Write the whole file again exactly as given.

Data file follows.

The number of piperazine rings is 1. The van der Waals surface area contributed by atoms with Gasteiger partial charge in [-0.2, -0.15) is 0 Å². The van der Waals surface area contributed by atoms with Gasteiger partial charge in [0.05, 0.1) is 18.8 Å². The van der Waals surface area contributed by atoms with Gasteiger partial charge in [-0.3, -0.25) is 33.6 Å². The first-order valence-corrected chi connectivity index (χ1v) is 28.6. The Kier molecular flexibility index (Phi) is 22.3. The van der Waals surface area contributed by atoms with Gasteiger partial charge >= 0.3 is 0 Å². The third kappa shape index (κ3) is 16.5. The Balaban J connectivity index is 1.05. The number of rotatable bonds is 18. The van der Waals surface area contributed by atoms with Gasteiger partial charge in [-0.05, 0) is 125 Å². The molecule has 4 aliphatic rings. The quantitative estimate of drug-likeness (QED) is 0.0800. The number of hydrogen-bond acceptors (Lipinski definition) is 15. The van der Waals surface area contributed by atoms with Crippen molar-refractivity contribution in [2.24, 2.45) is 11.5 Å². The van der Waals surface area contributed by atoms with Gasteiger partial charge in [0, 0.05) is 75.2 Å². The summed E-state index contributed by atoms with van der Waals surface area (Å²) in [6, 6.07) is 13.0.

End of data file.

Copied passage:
The number of piperazine rings is 1. The van der Waals surface area contributed by atoms with Gasteiger partial charge in [-0.2, -0.15) is 0 Å². The van der Waals surface area contributed by atoms with Gasteiger partial charge in [0.05, 0.1) is 18.8 Å². The van der Waals surface area contributed by atoms with Gasteiger partial charge in [-0.3, -0.25) is 33.6 Å². The first-order valence-corrected chi connectivity index (χ1v) is 28.6. The Kier molecular flexibility index (Phi) is 22.3. The van der Waals surface area contributed by atoms with Gasteiger partial charge >= 0.3 is 0 Å². The third kappa shape index (κ3) is 16.5. The Balaban J connectivity index is 1.05. The number of rotatable bonds is 18. The van der Waals surface area contributed by atoms with Gasteiger partial charge in [-0.05, 0) is 125 Å². The molecule has 4 aliphatic rings. The quantitative estimate of drug-likeness (QED) is 0.0800. The number of hydrogen-bond acceptors (Lipinski definition) is 15. The van der Waals surface area contributed by atoms with Crippen molar-refractivity contribution in [2.24, 2.45) is 11.5 Å². The van der Waals surface area contributed by atoms with Gasteiger partial charge in [0, 0.05) is 75.2 Å². The summed E-state index contributed by atoms with van der Waals surface area (Å²) in [6, 6.07) is 13.0.